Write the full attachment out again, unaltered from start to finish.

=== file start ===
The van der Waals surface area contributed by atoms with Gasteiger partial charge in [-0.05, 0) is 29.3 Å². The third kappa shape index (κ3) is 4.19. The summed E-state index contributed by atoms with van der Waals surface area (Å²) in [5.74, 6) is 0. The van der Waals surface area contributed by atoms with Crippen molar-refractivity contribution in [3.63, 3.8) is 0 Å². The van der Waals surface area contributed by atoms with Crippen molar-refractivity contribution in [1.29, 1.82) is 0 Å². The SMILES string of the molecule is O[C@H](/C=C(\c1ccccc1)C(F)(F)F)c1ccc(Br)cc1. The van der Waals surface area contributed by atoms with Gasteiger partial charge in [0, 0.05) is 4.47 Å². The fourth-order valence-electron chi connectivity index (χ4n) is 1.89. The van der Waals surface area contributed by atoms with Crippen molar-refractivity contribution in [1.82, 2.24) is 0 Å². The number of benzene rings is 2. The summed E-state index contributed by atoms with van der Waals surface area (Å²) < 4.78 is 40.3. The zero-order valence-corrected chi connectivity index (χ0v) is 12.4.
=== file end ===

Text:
The van der Waals surface area contributed by atoms with Gasteiger partial charge in [-0.05, 0) is 29.3 Å². The third kappa shape index (κ3) is 4.19. The summed E-state index contributed by atoms with van der Waals surface area (Å²) in [5.74, 6) is 0. The van der Waals surface area contributed by atoms with Crippen molar-refractivity contribution in [3.63, 3.8) is 0 Å². The van der Waals surface area contributed by atoms with Crippen molar-refractivity contribution in [1.29, 1.82) is 0 Å². The SMILES string of the molecule is O[C@H](/C=C(\c1ccccc1)C(F)(F)F)c1ccc(Br)cc1. The van der Waals surface area contributed by atoms with Gasteiger partial charge in [0, 0.05) is 4.47 Å². The fourth-order valence-electron chi connectivity index (χ4n) is 1.89. The van der Waals surface area contributed by atoms with Crippen molar-refractivity contribution in [1.82, 2.24) is 0 Å². The number of benzene rings is 2. The summed E-state index contributed by atoms with van der Waals surface area (Å²) < 4.78 is 40.3. The zero-order valence-corrected chi connectivity index (χ0v) is 12.4.